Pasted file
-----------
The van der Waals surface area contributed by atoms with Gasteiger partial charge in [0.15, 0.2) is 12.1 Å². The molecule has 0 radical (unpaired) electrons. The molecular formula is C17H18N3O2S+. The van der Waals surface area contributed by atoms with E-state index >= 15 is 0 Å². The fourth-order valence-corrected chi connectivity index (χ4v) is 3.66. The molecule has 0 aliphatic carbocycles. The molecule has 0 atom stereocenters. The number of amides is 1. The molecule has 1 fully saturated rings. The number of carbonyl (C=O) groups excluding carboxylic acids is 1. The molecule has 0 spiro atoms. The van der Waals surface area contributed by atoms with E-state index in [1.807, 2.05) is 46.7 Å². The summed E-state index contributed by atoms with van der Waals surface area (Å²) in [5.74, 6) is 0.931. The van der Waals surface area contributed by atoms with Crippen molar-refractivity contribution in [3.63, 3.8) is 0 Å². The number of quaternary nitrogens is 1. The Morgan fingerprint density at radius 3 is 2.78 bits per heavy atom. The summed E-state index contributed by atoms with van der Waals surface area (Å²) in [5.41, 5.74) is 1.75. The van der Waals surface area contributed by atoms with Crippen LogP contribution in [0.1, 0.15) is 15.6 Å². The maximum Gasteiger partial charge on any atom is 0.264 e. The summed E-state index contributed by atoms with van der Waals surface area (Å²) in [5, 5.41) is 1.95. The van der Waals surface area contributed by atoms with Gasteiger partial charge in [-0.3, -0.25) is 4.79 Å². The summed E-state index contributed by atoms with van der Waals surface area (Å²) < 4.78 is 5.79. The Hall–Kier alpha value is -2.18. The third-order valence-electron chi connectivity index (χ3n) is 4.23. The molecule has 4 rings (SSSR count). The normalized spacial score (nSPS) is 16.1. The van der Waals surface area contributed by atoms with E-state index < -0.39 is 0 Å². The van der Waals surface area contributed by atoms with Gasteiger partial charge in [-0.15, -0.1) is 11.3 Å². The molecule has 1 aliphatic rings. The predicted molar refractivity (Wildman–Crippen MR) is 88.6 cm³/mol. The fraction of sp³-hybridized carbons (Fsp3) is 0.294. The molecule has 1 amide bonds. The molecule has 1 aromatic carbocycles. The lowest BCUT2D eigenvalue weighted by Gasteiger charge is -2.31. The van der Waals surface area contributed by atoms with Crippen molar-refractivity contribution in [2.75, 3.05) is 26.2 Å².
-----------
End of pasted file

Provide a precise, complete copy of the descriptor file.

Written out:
The van der Waals surface area contributed by atoms with Gasteiger partial charge in [0.15, 0.2) is 12.1 Å². The molecule has 0 radical (unpaired) electrons. The molecular formula is C17H18N3O2S+. The van der Waals surface area contributed by atoms with E-state index >= 15 is 0 Å². The fourth-order valence-corrected chi connectivity index (χ4v) is 3.66. The molecule has 0 aliphatic carbocycles. The molecule has 0 atom stereocenters. The number of amides is 1. The molecule has 1 fully saturated rings. The number of carbonyl (C=O) groups excluding carboxylic acids is 1. The molecule has 0 spiro atoms. The van der Waals surface area contributed by atoms with E-state index in [1.807, 2.05) is 46.7 Å². The summed E-state index contributed by atoms with van der Waals surface area (Å²) in [5.74, 6) is 0.931. The van der Waals surface area contributed by atoms with Crippen molar-refractivity contribution in [3.63, 3.8) is 0 Å². The number of quaternary nitrogens is 1. The Morgan fingerprint density at radius 3 is 2.78 bits per heavy atom. The summed E-state index contributed by atoms with van der Waals surface area (Å²) in [5.41, 5.74) is 1.75. The van der Waals surface area contributed by atoms with Crippen LogP contribution in [0.1, 0.15) is 15.6 Å². The maximum Gasteiger partial charge on any atom is 0.264 e. The summed E-state index contributed by atoms with van der Waals surface area (Å²) in [5, 5.41) is 1.95. The van der Waals surface area contributed by atoms with Gasteiger partial charge in [-0.3, -0.25) is 4.79 Å². The summed E-state index contributed by atoms with van der Waals surface area (Å²) < 4.78 is 5.79. The Hall–Kier alpha value is -2.18. The third-order valence-electron chi connectivity index (χ3n) is 4.23. The molecule has 4 rings (SSSR count). The normalized spacial score (nSPS) is 16.1. The van der Waals surface area contributed by atoms with E-state index < -0.39 is 0 Å². The van der Waals surface area contributed by atoms with Gasteiger partial charge in [-0.15, -0.1) is 11.3 Å². The molecule has 1 aliphatic rings. The predicted molar refractivity (Wildman–Crippen MR) is 88.6 cm³/mol. The fraction of sp³-hybridized carbons (Fsp3) is 0.294. The molecule has 1 amide bonds. The molecule has 1 aromatic carbocycles. The lowest BCUT2D eigenvalue weighted by Gasteiger charge is -2.31. The van der Waals surface area contributed by atoms with Crippen molar-refractivity contribution in [2.75, 3.05) is 26.2 Å².